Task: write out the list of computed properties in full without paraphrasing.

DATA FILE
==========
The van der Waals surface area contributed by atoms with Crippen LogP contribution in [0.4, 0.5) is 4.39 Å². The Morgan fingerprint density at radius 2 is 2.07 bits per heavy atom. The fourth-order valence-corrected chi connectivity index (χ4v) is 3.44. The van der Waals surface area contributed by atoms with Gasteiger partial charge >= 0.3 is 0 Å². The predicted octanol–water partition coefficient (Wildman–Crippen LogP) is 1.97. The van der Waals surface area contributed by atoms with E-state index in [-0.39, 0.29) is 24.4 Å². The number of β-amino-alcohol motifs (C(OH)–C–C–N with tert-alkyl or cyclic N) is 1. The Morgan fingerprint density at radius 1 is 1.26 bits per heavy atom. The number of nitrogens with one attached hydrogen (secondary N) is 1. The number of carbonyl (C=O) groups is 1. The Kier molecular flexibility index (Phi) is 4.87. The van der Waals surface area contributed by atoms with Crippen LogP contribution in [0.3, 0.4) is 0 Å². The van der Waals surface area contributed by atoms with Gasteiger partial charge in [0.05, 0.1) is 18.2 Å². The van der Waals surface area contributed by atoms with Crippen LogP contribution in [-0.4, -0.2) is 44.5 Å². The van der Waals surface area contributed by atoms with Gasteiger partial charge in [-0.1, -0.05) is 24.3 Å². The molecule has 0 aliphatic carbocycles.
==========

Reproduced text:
The van der Waals surface area contributed by atoms with Crippen LogP contribution in [0.4, 0.5) is 4.39 Å². The Morgan fingerprint density at radius 2 is 2.07 bits per heavy atom. The fourth-order valence-corrected chi connectivity index (χ4v) is 3.44. The van der Waals surface area contributed by atoms with Gasteiger partial charge >= 0.3 is 0 Å². The predicted octanol–water partition coefficient (Wildman–Crippen LogP) is 1.97. The van der Waals surface area contributed by atoms with E-state index in [-0.39, 0.29) is 24.4 Å². The number of β-amino-alcohol motifs (C(OH)–C–C–N with tert-alkyl or cyclic N) is 1. The Morgan fingerprint density at radius 1 is 1.26 bits per heavy atom. The number of nitrogens with one attached hydrogen (secondary N) is 1. The number of carbonyl (C=O) groups is 1. The Kier molecular flexibility index (Phi) is 4.87. The van der Waals surface area contributed by atoms with Crippen LogP contribution in [0.3, 0.4) is 0 Å². The van der Waals surface area contributed by atoms with Gasteiger partial charge in [0.05, 0.1) is 18.2 Å². The van der Waals surface area contributed by atoms with Crippen LogP contribution in [-0.4, -0.2) is 44.5 Å². The van der Waals surface area contributed by atoms with Gasteiger partial charge in [-0.1, -0.05) is 24.3 Å². The molecule has 0 aliphatic carbocycles.